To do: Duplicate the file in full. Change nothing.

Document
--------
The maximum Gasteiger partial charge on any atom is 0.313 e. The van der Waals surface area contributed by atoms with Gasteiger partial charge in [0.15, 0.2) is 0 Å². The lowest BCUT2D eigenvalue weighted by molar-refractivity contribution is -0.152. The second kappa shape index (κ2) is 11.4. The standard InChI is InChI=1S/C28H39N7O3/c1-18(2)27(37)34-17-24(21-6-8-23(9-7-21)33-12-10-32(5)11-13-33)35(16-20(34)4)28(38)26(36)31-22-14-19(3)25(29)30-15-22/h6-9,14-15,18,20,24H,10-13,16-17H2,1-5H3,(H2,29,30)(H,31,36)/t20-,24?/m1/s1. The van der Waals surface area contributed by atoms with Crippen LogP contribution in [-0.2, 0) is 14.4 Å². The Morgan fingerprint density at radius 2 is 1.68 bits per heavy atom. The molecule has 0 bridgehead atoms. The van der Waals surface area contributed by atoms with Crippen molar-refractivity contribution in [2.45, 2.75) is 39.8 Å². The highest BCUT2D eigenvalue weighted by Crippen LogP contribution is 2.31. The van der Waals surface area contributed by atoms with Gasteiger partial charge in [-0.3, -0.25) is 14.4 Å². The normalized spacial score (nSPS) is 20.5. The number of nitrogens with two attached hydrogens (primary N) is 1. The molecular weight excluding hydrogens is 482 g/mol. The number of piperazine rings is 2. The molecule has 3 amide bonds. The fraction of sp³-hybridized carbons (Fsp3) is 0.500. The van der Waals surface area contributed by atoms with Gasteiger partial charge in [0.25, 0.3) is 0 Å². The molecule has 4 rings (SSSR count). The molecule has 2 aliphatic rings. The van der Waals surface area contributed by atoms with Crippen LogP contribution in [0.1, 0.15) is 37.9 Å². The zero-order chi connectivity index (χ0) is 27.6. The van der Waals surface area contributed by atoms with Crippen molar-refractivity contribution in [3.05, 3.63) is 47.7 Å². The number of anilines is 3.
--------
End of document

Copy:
The maximum Gasteiger partial charge on any atom is 0.313 e. The van der Waals surface area contributed by atoms with Gasteiger partial charge in [0.15, 0.2) is 0 Å². The lowest BCUT2D eigenvalue weighted by molar-refractivity contribution is -0.152. The second kappa shape index (κ2) is 11.4. The standard InChI is InChI=1S/C28H39N7O3/c1-18(2)27(37)34-17-24(21-6-8-23(9-7-21)33-12-10-32(5)11-13-33)35(16-20(34)4)28(38)26(36)31-22-14-19(3)25(29)30-15-22/h6-9,14-15,18,20,24H,10-13,16-17H2,1-5H3,(H2,29,30)(H,31,36)/t20-,24?/m1/s1. The van der Waals surface area contributed by atoms with Crippen LogP contribution in [-0.2, 0) is 14.4 Å². The Morgan fingerprint density at radius 2 is 1.68 bits per heavy atom. The molecule has 0 bridgehead atoms. The van der Waals surface area contributed by atoms with Crippen molar-refractivity contribution in [2.45, 2.75) is 39.8 Å². The highest BCUT2D eigenvalue weighted by Crippen LogP contribution is 2.31. The van der Waals surface area contributed by atoms with Gasteiger partial charge in [-0.3, -0.25) is 14.4 Å². The normalized spacial score (nSPS) is 20.5. The number of nitrogens with two attached hydrogens (primary N) is 1. The molecular weight excluding hydrogens is 482 g/mol. The number of piperazine rings is 2. The molecule has 3 amide bonds. The fraction of sp³-hybridized carbons (Fsp3) is 0.500. The van der Waals surface area contributed by atoms with Gasteiger partial charge in [0.25, 0.3) is 0 Å². The molecule has 4 rings (SSSR count). The molecule has 2 aliphatic rings. The van der Waals surface area contributed by atoms with Crippen LogP contribution in [0.1, 0.15) is 37.9 Å². The zero-order chi connectivity index (χ0) is 27.6. The van der Waals surface area contributed by atoms with Crippen molar-refractivity contribution in [3.05, 3.63) is 47.7 Å². The number of anilines is 3.